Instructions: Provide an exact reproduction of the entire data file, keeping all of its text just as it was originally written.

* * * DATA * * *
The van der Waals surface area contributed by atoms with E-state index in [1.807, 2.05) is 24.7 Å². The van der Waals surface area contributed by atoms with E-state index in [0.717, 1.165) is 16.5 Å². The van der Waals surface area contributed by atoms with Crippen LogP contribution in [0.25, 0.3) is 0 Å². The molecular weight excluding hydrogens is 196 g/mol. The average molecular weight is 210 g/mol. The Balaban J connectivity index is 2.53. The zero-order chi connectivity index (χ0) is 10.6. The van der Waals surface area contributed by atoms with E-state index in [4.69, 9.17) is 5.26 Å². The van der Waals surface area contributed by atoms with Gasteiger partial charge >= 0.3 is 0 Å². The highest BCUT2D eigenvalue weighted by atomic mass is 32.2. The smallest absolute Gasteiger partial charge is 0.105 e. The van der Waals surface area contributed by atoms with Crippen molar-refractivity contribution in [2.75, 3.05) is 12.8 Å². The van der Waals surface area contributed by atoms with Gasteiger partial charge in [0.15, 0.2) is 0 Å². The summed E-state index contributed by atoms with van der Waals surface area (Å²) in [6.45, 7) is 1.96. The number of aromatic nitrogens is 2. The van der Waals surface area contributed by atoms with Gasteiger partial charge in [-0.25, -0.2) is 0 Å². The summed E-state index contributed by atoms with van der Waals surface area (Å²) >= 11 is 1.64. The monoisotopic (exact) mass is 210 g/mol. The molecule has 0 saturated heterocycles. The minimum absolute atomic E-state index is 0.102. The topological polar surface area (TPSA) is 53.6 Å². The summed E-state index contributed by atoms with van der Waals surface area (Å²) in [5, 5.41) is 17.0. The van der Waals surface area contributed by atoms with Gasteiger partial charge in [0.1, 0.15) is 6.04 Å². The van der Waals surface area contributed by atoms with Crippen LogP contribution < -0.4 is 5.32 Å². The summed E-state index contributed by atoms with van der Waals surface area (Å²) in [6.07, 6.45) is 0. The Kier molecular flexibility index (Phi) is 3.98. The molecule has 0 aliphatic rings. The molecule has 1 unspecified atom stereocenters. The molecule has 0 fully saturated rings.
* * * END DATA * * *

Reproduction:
The van der Waals surface area contributed by atoms with E-state index in [1.807, 2.05) is 24.7 Å². The van der Waals surface area contributed by atoms with E-state index in [0.717, 1.165) is 16.5 Å². The van der Waals surface area contributed by atoms with Crippen LogP contribution in [0.25, 0.3) is 0 Å². The molecular weight excluding hydrogens is 196 g/mol. The average molecular weight is 210 g/mol. The Balaban J connectivity index is 2.53. The zero-order chi connectivity index (χ0) is 10.6. The van der Waals surface area contributed by atoms with E-state index in [4.69, 9.17) is 5.26 Å². The van der Waals surface area contributed by atoms with Gasteiger partial charge >= 0.3 is 0 Å². The highest BCUT2D eigenvalue weighted by atomic mass is 32.2. The smallest absolute Gasteiger partial charge is 0.105 e. The van der Waals surface area contributed by atoms with Crippen molar-refractivity contribution in [2.75, 3.05) is 12.8 Å². The van der Waals surface area contributed by atoms with Gasteiger partial charge in [0.15, 0.2) is 0 Å². The summed E-state index contributed by atoms with van der Waals surface area (Å²) in [6.45, 7) is 1.96. The number of aromatic nitrogens is 2. The van der Waals surface area contributed by atoms with Gasteiger partial charge in [-0.25, -0.2) is 0 Å². The summed E-state index contributed by atoms with van der Waals surface area (Å²) >= 11 is 1.64. The monoisotopic (exact) mass is 210 g/mol. The molecule has 0 saturated heterocycles. The minimum absolute atomic E-state index is 0.102. The topological polar surface area (TPSA) is 53.6 Å². The summed E-state index contributed by atoms with van der Waals surface area (Å²) in [5, 5.41) is 17.0. The van der Waals surface area contributed by atoms with Gasteiger partial charge in [0.1, 0.15) is 6.04 Å². The van der Waals surface area contributed by atoms with Crippen LogP contribution < -0.4 is 5.32 Å². The summed E-state index contributed by atoms with van der Waals surface area (Å²) in [6.07, 6.45) is 0. The Kier molecular flexibility index (Phi) is 3.98. The molecule has 0 aliphatic rings. The molecule has 1 unspecified atom stereocenters. The molecule has 0 fully saturated rings.